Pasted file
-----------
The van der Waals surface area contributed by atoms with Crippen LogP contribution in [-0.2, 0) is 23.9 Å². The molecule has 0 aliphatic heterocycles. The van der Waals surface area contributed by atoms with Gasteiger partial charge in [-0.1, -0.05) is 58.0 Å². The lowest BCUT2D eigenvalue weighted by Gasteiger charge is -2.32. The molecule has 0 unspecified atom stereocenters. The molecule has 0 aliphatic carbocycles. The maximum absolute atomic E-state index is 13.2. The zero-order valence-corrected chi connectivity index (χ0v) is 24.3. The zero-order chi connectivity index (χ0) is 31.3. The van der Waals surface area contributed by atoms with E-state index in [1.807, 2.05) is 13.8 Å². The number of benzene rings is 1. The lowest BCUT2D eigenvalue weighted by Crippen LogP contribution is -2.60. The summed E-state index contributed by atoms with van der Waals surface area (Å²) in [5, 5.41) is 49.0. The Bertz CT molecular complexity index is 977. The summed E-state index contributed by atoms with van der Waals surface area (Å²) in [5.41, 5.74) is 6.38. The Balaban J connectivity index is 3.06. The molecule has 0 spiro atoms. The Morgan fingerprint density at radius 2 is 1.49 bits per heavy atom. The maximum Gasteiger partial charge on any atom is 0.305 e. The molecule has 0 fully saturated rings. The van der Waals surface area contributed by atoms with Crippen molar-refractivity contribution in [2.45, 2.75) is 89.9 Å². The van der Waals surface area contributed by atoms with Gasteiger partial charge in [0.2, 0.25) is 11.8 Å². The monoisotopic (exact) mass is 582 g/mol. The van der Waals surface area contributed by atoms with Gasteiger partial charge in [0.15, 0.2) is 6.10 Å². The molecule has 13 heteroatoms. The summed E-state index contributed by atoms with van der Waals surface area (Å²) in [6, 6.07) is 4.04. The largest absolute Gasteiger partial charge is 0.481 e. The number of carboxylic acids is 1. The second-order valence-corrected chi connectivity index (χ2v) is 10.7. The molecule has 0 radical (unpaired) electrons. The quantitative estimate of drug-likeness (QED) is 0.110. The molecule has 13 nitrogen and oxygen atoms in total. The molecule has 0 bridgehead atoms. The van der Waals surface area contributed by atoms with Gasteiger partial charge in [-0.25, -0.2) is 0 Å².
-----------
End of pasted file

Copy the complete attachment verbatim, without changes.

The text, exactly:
The van der Waals surface area contributed by atoms with Crippen LogP contribution in [-0.2, 0) is 23.9 Å². The molecule has 0 aliphatic heterocycles. The van der Waals surface area contributed by atoms with Gasteiger partial charge in [-0.1, -0.05) is 58.0 Å². The lowest BCUT2D eigenvalue weighted by Gasteiger charge is -2.32. The molecule has 0 unspecified atom stereocenters. The molecule has 0 aliphatic carbocycles. The maximum absolute atomic E-state index is 13.2. The zero-order valence-corrected chi connectivity index (χ0v) is 24.3. The zero-order chi connectivity index (χ0) is 31.3. The van der Waals surface area contributed by atoms with E-state index in [1.807, 2.05) is 13.8 Å². The number of benzene rings is 1. The lowest BCUT2D eigenvalue weighted by Crippen LogP contribution is -2.60. The summed E-state index contributed by atoms with van der Waals surface area (Å²) in [5, 5.41) is 49.0. The Bertz CT molecular complexity index is 977. The summed E-state index contributed by atoms with van der Waals surface area (Å²) in [5.41, 5.74) is 6.38. The Balaban J connectivity index is 3.06. The molecule has 0 spiro atoms. The Morgan fingerprint density at radius 2 is 1.49 bits per heavy atom. The maximum Gasteiger partial charge on any atom is 0.305 e. The molecule has 0 fully saturated rings. The van der Waals surface area contributed by atoms with Crippen molar-refractivity contribution in [2.45, 2.75) is 89.9 Å². The van der Waals surface area contributed by atoms with Gasteiger partial charge in [0.2, 0.25) is 11.8 Å². The monoisotopic (exact) mass is 582 g/mol. The van der Waals surface area contributed by atoms with Gasteiger partial charge in [0.15, 0.2) is 6.10 Å². The molecule has 13 heteroatoms. The summed E-state index contributed by atoms with van der Waals surface area (Å²) in [6, 6.07) is 4.04. The largest absolute Gasteiger partial charge is 0.481 e. The number of carboxylic acids is 1. The second-order valence-corrected chi connectivity index (χ2v) is 10.7. The molecule has 0 radical (unpaired) electrons. The quantitative estimate of drug-likeness (QED) is 0.110. The molecule has 13 nitrogen and oxygen atoms in total. The molecule has 0 bridgehead atoms. The van der Waals surface area contributed by atoms with Gasteiger partial charge in [-0.25, -0.2) is 0 Å².